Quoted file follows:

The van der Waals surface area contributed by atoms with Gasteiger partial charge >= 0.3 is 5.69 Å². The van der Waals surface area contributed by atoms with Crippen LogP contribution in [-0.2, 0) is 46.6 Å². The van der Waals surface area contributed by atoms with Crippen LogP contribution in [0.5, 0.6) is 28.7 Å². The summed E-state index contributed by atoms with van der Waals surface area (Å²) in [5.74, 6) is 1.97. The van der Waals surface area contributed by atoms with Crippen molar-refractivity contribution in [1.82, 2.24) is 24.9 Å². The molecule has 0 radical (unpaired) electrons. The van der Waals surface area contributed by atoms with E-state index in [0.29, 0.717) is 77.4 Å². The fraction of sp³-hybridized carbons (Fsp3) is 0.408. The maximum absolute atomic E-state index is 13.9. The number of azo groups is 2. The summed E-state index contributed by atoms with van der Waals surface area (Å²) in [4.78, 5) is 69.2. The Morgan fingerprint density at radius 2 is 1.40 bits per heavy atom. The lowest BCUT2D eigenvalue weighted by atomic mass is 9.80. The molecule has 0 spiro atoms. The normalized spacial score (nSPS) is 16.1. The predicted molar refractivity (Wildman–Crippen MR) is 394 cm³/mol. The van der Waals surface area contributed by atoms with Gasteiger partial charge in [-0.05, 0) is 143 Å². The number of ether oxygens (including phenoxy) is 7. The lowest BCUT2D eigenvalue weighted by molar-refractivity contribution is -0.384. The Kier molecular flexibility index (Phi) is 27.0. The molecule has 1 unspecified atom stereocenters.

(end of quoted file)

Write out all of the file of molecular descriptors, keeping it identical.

The van der Waals surface area contributed by atoms with Gasteiger partial charge >= 0.3 is 5.69 Å². The van der Waals surface area contributed by atoms with Crippen LogP contribution in [-0.2, 0) is 46.6 Å². The van der Waals surface area contributed by atoms with Crippen LogP contribution in [0.5, 0.6) is 28.7 Å². The summed E-state index contributed by atoms with van der Waals surface area (Å²) in [5.74, 6) is 1.97. The van der Waals surface area contributed by atoms with Crippen molar-refractivity contribution in [1.82, 2.24) is 24.9 Å². The molecule has 0 radical (unpaired) electrons. The van der Waals surface area contributed by atoms with E-state index in [0.29, 0.717) is 77.4 Å². The fraction of sp³-hybridized carbons (Fsp3) is 0.408. The maximum absolute atomic E-state index is 13.9. The number of azo groups is 2. The summed E-state index contributed by atoms with van der Waals surface area (Å²) in [4.78, 5) is 69.2. The Morgan fingerprint density at radius 2 is 1.40 bits per heavy atom. The lowest BCUT2D eigenvalue weighted by atomic mass is 9.80. The molecule has 0 spiro atoms. The normalized spacial score (nSPS) is 16.1. The predicted molar refractivity (Wildman–Crippen MR) is 394 cm³/mol. The van der Waals surface area contributed by atoms with Gasteiger partial charge in [-0.05, 0) is 143 Å². The number of ether oxygens (including phenoxy) is 7. The lowest BCUT2D eigenvalue weighted by molar-refractivity contribution is -0.384. The Kier molecular flexibility index (Phi) is 27.0. The molecule has 1 unspecified atom stereocenters.